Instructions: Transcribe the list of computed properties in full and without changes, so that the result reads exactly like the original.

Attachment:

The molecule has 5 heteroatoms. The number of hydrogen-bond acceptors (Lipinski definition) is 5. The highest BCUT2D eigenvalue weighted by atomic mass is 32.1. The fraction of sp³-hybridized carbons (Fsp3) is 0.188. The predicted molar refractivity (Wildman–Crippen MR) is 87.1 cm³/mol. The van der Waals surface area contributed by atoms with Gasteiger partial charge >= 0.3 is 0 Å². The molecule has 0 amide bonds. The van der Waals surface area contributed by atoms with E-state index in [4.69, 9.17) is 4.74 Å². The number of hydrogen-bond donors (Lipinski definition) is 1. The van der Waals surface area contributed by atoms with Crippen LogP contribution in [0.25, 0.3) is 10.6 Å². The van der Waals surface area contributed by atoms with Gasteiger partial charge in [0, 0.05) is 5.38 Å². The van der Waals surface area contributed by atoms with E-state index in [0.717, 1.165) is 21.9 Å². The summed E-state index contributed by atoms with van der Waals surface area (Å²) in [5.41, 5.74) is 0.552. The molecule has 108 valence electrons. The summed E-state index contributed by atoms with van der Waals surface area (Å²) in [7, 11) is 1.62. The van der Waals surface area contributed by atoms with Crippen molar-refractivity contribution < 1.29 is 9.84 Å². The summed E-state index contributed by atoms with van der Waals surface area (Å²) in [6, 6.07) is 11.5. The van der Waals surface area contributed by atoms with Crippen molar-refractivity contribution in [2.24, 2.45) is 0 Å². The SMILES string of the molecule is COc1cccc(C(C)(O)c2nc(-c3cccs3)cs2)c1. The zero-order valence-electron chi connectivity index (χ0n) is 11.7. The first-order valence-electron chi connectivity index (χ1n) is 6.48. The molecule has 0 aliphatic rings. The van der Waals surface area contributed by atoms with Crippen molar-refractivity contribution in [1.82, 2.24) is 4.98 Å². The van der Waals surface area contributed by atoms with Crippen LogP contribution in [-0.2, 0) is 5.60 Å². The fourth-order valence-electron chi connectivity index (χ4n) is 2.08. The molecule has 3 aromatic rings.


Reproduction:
The molecule has 5 heteroatoms. The number of hydrogen-bond acceptors (Lipinski definition) is 5. The highest BCUT2D eigenvalue weighted by atomic mass is 32.1. The fraction of sp³-hybridized carbons (Fsp3) is 0.188. The predicted molar refractivity (Wildman–Crippen MR) is 87.1 cm³/mol. The van der Waals surface area contributed by atoms with Gasteiger partial charge >= 0.3 is 0 Å². The molecule has 0 amide bonds. The van der Waals surface area contributed by atoms with E-state index in [4.69, 9.17) is 4.74 Å². The number of hydrogen-bond donors (Lipinski definition) is 1. The van der Waals surface area contributed by atoms with Crippen LogP contribution in [0.25, 0.3) is 10.6 Å². The van der Waals surface area contributed by atoms with Gasteiger partial charge in [0, 0.05) is 5.38 Å². The van der Waals surface area contributed by atoms with E-state index in [0.717, 1.165) is 21.9 Å². The summed E-state index contributed by atoms with van der Waals surface area (Å²) in [5.41, 5.74) is 0.552. The molecule has 108 valence electrons. The summed E-state index contributed by atoms with van der Waals surface area (Å²) in [7, 11) is 1.62. The van der Waals surface area contributed by atoms with Crippen molar-refractivity contribution < 1.29 is 9.84 Å². The summed E-state index contributed by atoms with van der Waals surface area (Å²) in [6, 6.07) is 11.5. The van der Waals surface area contributed by atoms with Crippen molar-refractivity contribution in [2.24, 2.45) is 0 Å². The SMILES string of the molecule is COc1cccc(C(C)(O)c2nc(-c3cccs3)cs2)c1. The zero-order valence-electron chi connectivity index (χ0n) is 11.7. The first-order valence-electron chi connectivity index (χ1n) is 6.48. The molecule has 0 aliphatic rings. The van der Waals surface area contributed by atoms with Crippen molar-refractivity contribution in [1.82, 2.24) is 4.98 Å². The van der Waals surface area contributed by atoms with Crippen LogP contribution in [-0.2, 0) is 5.60 Å². The fourth-order valence-electron chi connectivity index (χ4n) is 2.08. The molecule has 3 aromatic rings.